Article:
The number of NF in humerus was recorded. The frequency of bone with single NF was highest (77%) while 18% of humeri had two NF. Only 2% of bones had four NF in them. NF was absent in 3% of humeri. When the right and left side humeri were analyzed separately, the frequency of variation in the number of NF was almost similar [Figure 1]. The directions of nutrient canal in humerus were directed toward the distal end. The location of NF was observed at different borders or surfaces of the humerus. In 49% of cases AMS had NF followed by MB, anterolateral surface (ALS) and posterior surface (PS). Only one bone had NF on the lateral border. In none of the humeri there was NF on the anterior border (AB). Bones which had more than 2 NF where classified as dominant having larger caliber and the other smaller as secondary. Out of total 122 NF 107 were dominant NF and 15 were secondary [Figure 2]. In vertical zone majority of NF were observed in middle 1/3 rd AMS. Very few diaphyseal NF were seen in lower 1/3 rd and none were present in upper 1/3 rd [Figure 3]. Different sizes of NF ranging from very small to very large were observed and only dominant foramina caliber was noted. Majority was of large caliber followed by a very small caliber and then medium caliber was very few in number [Figure 4]. Regarding metrical parameter the mean length of humerus observed in the present study was 30.7 cm. The NF was situated at 17.8 cm from the proximal end and 12.4 cm from the distal end. On an average ~2.9 cm below the mid length of humerus the NF were present. The mean FI and mean circumference of NF was 57.7 and 6.2 cm respectively [Table 1].
Table 1: Metrical parameters of adult human humeri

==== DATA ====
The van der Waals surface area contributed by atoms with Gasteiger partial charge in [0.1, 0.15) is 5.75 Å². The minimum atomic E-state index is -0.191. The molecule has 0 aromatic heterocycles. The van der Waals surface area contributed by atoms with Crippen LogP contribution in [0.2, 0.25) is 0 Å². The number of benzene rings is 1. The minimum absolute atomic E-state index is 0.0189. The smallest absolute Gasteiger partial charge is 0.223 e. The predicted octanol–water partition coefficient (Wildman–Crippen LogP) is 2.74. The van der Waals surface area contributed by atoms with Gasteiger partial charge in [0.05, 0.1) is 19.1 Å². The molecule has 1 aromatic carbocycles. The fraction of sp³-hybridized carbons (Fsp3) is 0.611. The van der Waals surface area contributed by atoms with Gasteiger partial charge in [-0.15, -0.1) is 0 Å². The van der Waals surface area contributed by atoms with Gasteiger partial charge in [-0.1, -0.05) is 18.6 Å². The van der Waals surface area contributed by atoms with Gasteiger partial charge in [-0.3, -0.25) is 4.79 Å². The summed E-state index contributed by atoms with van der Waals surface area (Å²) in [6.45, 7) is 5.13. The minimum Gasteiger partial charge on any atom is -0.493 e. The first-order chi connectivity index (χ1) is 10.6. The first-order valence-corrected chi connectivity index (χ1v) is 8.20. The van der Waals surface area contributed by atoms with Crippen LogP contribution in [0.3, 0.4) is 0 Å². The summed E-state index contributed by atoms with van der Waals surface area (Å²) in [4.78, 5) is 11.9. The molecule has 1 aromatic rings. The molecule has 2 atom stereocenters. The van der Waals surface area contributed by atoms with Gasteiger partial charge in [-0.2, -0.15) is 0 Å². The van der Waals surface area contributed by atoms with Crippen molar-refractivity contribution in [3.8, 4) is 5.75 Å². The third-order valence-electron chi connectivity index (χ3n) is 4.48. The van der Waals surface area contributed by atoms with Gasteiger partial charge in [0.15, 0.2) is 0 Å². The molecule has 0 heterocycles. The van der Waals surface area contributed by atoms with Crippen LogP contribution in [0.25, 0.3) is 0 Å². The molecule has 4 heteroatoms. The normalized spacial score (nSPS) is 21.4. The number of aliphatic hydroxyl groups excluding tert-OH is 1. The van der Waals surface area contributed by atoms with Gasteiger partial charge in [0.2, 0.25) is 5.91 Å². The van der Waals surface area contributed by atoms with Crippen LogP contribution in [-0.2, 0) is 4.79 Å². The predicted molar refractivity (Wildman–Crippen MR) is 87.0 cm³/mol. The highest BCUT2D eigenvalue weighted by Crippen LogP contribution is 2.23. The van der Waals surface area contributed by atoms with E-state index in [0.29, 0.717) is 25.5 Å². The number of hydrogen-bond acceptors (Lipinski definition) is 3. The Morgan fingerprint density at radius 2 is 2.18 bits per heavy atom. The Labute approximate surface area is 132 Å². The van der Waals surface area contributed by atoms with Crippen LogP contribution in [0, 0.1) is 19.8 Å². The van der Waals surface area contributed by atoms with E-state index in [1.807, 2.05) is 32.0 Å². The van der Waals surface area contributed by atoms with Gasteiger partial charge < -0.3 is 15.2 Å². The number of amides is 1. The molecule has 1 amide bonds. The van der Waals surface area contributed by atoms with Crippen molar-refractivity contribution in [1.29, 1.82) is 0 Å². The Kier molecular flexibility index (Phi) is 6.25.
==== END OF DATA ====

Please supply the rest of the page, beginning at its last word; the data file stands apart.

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Figure 1: Number of nutrient foramen in right and left humeri of adult South Indian population (n = 100). Statistical evaluation: aP < 0.0001 compared to humeri with 0, 2 and 3 foramen on right and left side, bP < 0.0001 compared with 0 and 3 foramen on right and left side

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Figure 2: Location of nutrient foramen on right and left humeri of adult South Indian population (n = 100) AB: Anterior border, MB: Medial border, LB: Lateral border, IB: Intermediate border, PB:
Posterior border, AS: Anterior surface, AMS: Antero-medial surface, ALS: Anterolateral surface, LS: Lateral surface, MS: Medial surface, PS: Posterior surface. Statistical evaluation: aP < 0.001 compared to the number of bones in the rest of the locations, bP < 0.001 compared with no. of nutrient foramen in the rest of the locations


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Figure 3: Schematic diagram showing location of nutrient foramen in humeri of adult human bones in vertical zone and horizontal zones

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Figure 4: Various sizes of nutrient foramina observed in humeri (right and left together) in South Indian population (n = 100). Statistical evaluation: aP < 0.001 compared with the rest of the size of nutrient foramen

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  Discussion Top